This story is part of Newsday’s 2019 Extraordinary Seniors series showcasing 16 high school students from across Long Island with the vision and determination to transform their corners of the universe — and perhaps beyond. Click here to read more.
Last October, Jordan Fuentes noticed how dirty his favorite park had become. But he didn't wait for someone else to do something about it.
Fuentes, 17, a student at North Babylon High School, was at Belmont Lake State Park for a run with his cross-country track teammates when he was saddened to see garbage strewed about the running trails where they regularly train.
So he gathered up friends and other groups from across the Island, including members of the Babylon Rotary Club, to clean up up the West Babylon park.
“We picked up a lot of garbage,” he said.
For Fuentes, park cleanups are emblematic of his passion to educate and spur action to protect the environment.
The Babylon teen’s love for the outdoors prompted his interest in environmental activism in ninth grade, and he has continued working to protect and improve his community. He hopes to be an inspirational figure for his generation, he said, as he pushes to address climate change.
"I’m trying to get out there and get people willing to see the problems and take action on them,” Fuentes said. “I try to lead with my actions. I try to carry myself in a way that is exemplary of what it takes to be a decent person.”
In July, he represented his high school as a National Ambassador for the Washington Youth Summit for the Environment, spending nine days discussing environmental issues with students from across the country. He previously completed the STEP/Brookhaven National Laboratory Summer of Science residential program at Stony Brook University, where he worked with other students interested in pursuing science. To burnish his leadership skills, Fuentes has been a member of the Rotary Youth Leadership Association for the past three years.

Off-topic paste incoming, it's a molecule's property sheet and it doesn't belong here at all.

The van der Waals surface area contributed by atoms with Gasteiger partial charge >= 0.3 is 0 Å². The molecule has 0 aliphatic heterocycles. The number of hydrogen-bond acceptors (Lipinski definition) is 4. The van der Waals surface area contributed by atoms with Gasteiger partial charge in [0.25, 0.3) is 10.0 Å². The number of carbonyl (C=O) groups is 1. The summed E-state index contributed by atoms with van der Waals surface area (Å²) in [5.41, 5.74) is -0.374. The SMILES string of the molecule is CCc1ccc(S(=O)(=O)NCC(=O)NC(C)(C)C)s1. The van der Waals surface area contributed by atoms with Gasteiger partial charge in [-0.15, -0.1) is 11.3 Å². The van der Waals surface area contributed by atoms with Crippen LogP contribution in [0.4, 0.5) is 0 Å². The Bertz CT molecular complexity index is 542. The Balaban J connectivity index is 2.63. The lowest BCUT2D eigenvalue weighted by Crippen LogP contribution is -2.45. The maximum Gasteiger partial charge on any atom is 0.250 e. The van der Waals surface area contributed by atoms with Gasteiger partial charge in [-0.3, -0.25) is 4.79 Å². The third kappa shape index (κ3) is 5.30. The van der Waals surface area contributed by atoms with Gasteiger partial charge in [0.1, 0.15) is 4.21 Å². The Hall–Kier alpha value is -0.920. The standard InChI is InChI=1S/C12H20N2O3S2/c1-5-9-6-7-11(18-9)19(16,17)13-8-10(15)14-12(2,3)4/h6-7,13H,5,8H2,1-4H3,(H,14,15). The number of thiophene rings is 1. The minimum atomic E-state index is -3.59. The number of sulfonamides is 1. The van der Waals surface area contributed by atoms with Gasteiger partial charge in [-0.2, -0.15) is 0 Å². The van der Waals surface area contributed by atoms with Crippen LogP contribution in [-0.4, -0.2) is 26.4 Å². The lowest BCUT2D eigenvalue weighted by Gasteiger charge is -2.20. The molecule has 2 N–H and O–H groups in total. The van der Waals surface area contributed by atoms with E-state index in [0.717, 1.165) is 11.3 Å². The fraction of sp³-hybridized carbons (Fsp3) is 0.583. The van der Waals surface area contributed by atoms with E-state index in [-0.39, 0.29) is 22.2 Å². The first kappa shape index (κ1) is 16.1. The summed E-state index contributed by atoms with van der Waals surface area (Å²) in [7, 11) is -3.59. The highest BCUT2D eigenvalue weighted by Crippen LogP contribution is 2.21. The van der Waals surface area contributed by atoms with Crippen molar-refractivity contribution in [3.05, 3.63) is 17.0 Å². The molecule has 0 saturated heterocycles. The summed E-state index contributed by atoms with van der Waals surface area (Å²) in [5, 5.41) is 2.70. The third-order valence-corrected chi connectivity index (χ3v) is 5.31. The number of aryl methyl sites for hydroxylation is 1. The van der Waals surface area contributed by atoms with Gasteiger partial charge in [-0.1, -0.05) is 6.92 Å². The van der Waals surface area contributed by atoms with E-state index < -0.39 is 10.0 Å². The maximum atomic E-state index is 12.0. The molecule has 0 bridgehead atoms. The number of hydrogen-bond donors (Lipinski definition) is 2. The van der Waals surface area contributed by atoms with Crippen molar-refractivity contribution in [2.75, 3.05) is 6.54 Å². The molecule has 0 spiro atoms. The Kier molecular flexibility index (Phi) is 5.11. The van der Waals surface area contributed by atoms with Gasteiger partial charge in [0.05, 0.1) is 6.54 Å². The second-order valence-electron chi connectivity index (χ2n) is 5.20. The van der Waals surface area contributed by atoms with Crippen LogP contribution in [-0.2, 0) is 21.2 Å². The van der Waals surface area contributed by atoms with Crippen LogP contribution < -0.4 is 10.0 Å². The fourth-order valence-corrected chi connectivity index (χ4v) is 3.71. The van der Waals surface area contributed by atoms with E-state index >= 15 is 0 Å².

In recognition of his environmental work, Fuentes was one of 300 students nationwide this year to receive the Bill Gates Scholarship.
Leah Lugoviña, director of guidance at North Babylon, said Fuentes is one of the humblest and civic-minded students she has worked with. Her introduction to Fuentes came during his junior year, when he and his mother sought help with college applications.
“He’s always thinking about his service to other people,” she said.
Fuentes, who lives with his mother and two younger brothers, also strives to set an example for his siblings, Lugoviña said.
“He’s very conscious of being a role model for his two younger brothers,” she said. “It’s not just about him. It’s always about his family and the community.”
In the fall, Fuentes will attend Cornell University to study Biology and Society, a major combining social science and the humanities with traditional biology.
He said he hopes the discipline will allow him to achieve something extraordinary as a member of the scientific community.
“I want to be that person to help and be able to say that I tried to make a difference instead of just watching it happen and do nothing about it,” he said.
HIGHER ED: Fuentes will attend Cornell University in the Meinig Family Cornell National Scholars program, majoring in Biology and Society.
FRESHMAN YEAR: “I’m going to be working with some of the most qualified, intelligent people.”
IF I RULED THE WORLD “I don’t want money to be the reason innovative, inspirational, ambitious people fail to truly attack their passions."